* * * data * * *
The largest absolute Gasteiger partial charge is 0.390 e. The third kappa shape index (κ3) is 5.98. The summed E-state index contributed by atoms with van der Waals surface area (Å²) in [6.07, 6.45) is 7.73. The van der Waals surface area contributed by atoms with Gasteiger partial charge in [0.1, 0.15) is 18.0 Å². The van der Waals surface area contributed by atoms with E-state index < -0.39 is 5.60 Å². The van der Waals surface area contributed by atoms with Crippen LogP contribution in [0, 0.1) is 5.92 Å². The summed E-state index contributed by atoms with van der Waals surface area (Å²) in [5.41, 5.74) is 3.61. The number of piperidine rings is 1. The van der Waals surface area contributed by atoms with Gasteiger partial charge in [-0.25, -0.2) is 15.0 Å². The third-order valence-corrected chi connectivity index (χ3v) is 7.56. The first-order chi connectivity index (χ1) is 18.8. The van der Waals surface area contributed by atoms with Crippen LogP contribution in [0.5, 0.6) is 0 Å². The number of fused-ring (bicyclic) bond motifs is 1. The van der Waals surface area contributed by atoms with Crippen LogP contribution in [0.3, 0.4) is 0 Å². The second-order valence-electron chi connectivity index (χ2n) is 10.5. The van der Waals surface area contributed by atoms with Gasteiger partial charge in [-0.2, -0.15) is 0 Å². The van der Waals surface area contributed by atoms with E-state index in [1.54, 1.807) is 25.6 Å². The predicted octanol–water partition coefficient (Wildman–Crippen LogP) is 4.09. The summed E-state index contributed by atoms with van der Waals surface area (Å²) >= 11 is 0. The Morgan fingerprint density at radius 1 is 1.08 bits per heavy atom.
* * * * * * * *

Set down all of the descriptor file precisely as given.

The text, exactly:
The largest absolute Gasteiger partial charge is 0.390 e. The third kappa shape index (κ3) is 5.98. The summed E-state index contributed by atoms with van der Waals surface area (Å²) in [6.07, 6.45) is 7.73. The van der Waals surface area contributed by atoms with Gasteiger partial charge in [0.1, 0.15) is 18.0 Å². The van der Waals surface area contributed by atoms with E-state index < -0.39 is 5.60 Å². The van der Waals surface area contributed by atoms with Crippen LogP contribution in [0, 0.1) is 5.92 Å². The summed E-state index contributed by atoms with van der Waals surface area (Å²) in [5.41, 5.74) is 3.61. The number of piperidine rings is 1. The van der Waals surface area contributed by atoms with Gasteiger partial charge in [-0.25, -0.2) is 15.0 Å². The third-order valence-corrected chi connectivity index (χ3v) is 7.56. The first-order chi connectivity index (χ1) is 18.8. The van der Waals surface area contributed by atoms with Crippen LogP contribution in [0.5, 0.6) is 0 Å². The number of fused-ring (bicyclic) bond motifs is 1. The van der Waals surface area contributed by atoms with Crippen LogP contribution in [0.3, 0.4) is 0 Å². The second-order valence-electron chi connectivity index (χ2n) is 10.5. The van der Waals surface area contributed by atoms with Gasteiger partial charge in [-0.2, -0.15) is 0 Å². The van der Waals surface area contributed by atoms with E-state index in [1.54, 1.807) is 25.6 Å². The predicted octanol–water partition coefficient (Wildman–Crippen LogP) is 4.09. The summed E-state index contributed by atoms with van der Waals surface area (Å²) >= 11 is 0. The Morgan fingerprint density at radius 1 is 1.08 bits per heavy atom.